The Amstrad CPC Portable

The World's First Battery-Powered All-In-One Portable Amstrad CPC!

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The Amstrad CPC has always been a very compact and portable "all-in-one" machine. Alan Sugar has even been compared to Steve Jobs himself who famously demanded that the Macintosh must fit on a telephone book footprint and be portable. Setting up a CPC 464 also only requires three cable plugs from the user: monitor to the grid, power and RGB video from the monitor to the CPC, and ready to go! A datacorder (464) or disk drive (664, 6128) are also included. When I got my hands on a cost-reduced CPC 464 which has plenty of empty space and a defunct and irreparable datacorder, I couldn't resist - I needed to make a fully self-contained, portable and extended CPC 464, including a color TFT display, 512 KB RAM expansion, Flash-ROM, disk controller with Mini HxC, and stereo amplifier that would still allow for extension cards. After ~40 hours of labor, please welcome the World's First Amstrad CPC 464 All-In-One Portable that even runs on battery!

Demo Videos:

The final CPC Portable playing "Oh Mummy!": 

Build Objectives 

In principle, I am not a big fan of case mods. Being a collector of retro computers, I strive to restore and preserve the original hardware. This cost-reduced CPC 464 had an irreparable tape drive that was causing "tape salad". Despite all my efforts I wasn't able to fix the mechanics. I tried finding a replacement datacorder for a justifiable price, but was out of luck - CPCs and spare parts are getting quite pricey on eBay lately. Seems we are running out of CPCs in this world!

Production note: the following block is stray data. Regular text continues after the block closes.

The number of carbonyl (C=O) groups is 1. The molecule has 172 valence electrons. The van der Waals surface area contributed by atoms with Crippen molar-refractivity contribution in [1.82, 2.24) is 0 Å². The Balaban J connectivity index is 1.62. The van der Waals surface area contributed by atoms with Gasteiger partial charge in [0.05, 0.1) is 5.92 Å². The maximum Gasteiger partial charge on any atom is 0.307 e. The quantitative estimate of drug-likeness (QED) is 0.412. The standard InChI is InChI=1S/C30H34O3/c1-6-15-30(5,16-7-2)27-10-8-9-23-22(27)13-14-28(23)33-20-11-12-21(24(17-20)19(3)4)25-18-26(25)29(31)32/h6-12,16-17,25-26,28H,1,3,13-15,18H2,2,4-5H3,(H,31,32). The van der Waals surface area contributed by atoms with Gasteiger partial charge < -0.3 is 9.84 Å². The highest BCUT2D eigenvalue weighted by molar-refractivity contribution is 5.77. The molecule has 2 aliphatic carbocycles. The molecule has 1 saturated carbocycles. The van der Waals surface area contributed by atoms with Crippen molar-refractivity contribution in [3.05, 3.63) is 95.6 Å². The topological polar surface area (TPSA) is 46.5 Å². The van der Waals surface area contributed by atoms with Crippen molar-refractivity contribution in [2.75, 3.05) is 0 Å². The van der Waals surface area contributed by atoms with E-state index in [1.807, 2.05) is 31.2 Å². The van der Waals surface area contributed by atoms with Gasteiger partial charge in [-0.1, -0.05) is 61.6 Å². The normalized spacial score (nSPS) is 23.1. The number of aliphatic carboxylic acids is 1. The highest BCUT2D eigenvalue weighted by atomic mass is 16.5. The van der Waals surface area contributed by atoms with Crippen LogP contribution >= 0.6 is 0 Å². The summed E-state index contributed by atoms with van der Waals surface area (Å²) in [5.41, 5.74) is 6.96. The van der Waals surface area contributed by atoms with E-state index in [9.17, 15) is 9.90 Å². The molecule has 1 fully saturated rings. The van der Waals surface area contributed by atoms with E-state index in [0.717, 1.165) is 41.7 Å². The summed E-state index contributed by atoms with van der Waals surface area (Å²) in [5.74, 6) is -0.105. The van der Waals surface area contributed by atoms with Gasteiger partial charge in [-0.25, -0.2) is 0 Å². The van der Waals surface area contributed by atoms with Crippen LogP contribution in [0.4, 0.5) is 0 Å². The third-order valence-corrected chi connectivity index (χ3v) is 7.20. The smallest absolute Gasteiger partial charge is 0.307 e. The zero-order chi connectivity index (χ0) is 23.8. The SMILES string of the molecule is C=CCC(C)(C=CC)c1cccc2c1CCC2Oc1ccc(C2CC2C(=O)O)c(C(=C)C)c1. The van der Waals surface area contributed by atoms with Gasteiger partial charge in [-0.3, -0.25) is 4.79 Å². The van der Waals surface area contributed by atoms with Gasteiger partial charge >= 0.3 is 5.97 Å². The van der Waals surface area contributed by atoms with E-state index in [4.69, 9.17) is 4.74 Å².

Hence, having a CPC with defunct datacorder at hand, I had to take the chance and try to realize an old dream of mine - to create a portable CPC based on the authentic original hardware with unobtrusive modifications that would give me a built-in display (instead of the datacorder), and at least an HxC SDcard disk drive emulator plus some extra memory so that it would become "equivalent" to a CPC 6128. The build process is described here on Hackaday; for now, it's just a photo log, but I'll add descriptions over time and I will also create a more extensive YouTube video at some point.

The required case modifications were quite extensive (the Dremel was my friend on this project!), and, as explained, I am usually not a big fan of destructive and irreversible case mods. However, something has to give in order to make this happen. The mods are all unobtrusive in the sense that the resulting CPC Portable is still clearly recognizable as an Amstrad CPC - the original looks and form factor and color scheme, as well as as much as possible of the original hardware, i.e., the motherboard etc. Modifying the overall form factor is a no-go for me. The hardware and case has to be original. I am also not a big fan of modern "re-engineered" CPC motherboards, emulators, Raspberry Pis, or FPGA solutions in a CPC case.

So my main objectives were: 

  • original motherboard
  • original case and keyboard